- The Jesuit and the Incas: The Extraordinary Life of Padre Blas Valera, S. J.
The Jesuit and the Incas is a thoroughly engaging book that contributes to our ever-deepening understanding of the New World and the intricacies of its colonial relationship with Spain and its institutions. The sixteenth-century Peruvian Jesuit Blas Valera was the illegitimate mestizo son of an Incan mother and a very powerful Spanish encomendero. His controversial life and its legacy forms the basis of Sabine Hyland's informative and carefully written study, which boldly conveys the significance of this daring theologian, whom Hyland, with some justification, presents as the "Las Casas of the Andes."
It would be hard to invent a plot as compelling as Valera's biography and the academic controversy over the events of his that has ensued since the discovery of the so-called "Naples documents" in 1997. As an advocate of the Incan religion, language, and culture (which he viewed as the equals of Christianity, Spanish, and Spain's culture), Valera incurred the wrath of his superiors in the Society of Jesus, a position which led to his incarceration for fourteen years, six of which he spent [End Page 640] in an underground prison cell belonging to the Jesuits in Lima. As part of his punishment, he was exiled to Spain, and died an untimely death at the hands of English pirates in 1597 — or so it was thought until the recent archival discovery of the Naples documents.
The discovery made by Laura Laurenchic Minelli of a seventeenth-century manuscript has made Valera the focus of passionate debate and even greater significance than previously granted to him as a Spanish cleric in the Andes. The most amazing claims made by this document are that Valera did not, in fact, die, murdered by pirates, but rather that his death was "faked" by Jesuits wishing to protect him. According to this narrative, he returned to Peru to continue his mission, while engaged in two extraordinary intellectual pursuits. The first is his alleged authoring of the Nueva corónica y buen gobierno that is always attributed to Guamán Poma de Ayala. The second is that Valera knew the Incas had developed a secret phonetic quipu to preserve their history. Moreover, that several of these quipu were sent to Garcilaso de la Vega but he misrepresented their existence in the Comentarios reales. If true, our understanding of the quipu as medium of communication — not simply computational, but also potentially narrative in nature — becomes radically enriched.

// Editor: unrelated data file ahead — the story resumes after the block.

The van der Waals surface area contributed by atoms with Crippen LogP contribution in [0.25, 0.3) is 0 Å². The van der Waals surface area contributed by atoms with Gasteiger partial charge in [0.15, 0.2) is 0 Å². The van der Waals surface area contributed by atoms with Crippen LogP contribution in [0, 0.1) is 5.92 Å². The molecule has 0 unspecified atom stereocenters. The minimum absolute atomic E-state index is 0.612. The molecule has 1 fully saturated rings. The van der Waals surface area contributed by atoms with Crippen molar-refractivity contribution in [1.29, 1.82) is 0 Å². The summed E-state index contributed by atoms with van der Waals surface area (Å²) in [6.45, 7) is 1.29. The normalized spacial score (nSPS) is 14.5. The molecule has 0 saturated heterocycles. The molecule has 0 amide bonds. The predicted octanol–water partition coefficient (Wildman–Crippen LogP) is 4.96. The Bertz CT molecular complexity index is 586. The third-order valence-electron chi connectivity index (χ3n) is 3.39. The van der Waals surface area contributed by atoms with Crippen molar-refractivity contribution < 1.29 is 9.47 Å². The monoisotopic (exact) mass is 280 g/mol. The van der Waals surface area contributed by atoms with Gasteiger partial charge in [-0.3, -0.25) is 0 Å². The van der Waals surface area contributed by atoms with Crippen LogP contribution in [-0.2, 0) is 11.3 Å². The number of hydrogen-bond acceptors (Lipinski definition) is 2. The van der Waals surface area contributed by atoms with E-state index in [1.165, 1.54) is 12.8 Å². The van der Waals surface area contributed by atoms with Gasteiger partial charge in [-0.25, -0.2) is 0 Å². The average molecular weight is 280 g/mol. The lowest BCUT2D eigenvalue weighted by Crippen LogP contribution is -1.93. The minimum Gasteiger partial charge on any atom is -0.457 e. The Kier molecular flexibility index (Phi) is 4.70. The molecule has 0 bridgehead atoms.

In addition, these seventeenth-century revelations include an affirmation of Valera's incarceration not by the Inquisition as the result of an affair with a woman, but instead by the Jesuits themselves for his beliefs, which they deemed to be heretical. The feigned death and return to his Peruvian mission, if true, illustrates the intensity of the Society's disapproval of Valera. Indeed, when the order in Peru voted in 1582 never again to allow mestizos to become Jesuits, some of its members claimed that this new rule was clearly needed to avoid the kind of danger that he exemplified.
Professor Hyland presents her material clearly, organizing it into ten well-conceived chapters that seek to understand Valera and the controversy surrounding him by means of his mestizo identity, his mission, his writings, Andean ethnography and history, his appreciation of Quechua and the comparisons he draws with other South American languages and with Latin and Hebrew, a detailed description of the Naples documents and their implications, a suggestive and thought-provoking solution to the mystery, and its implications for Valera and our understanding of his importance.
There are those who consider the manuscript to be a modern hoax perpetrated by Italian scholars: indeed, among this group some assume that Umberto Eco had a hand in the deception. And, while this is an intriguing hypothesis, in keeping with...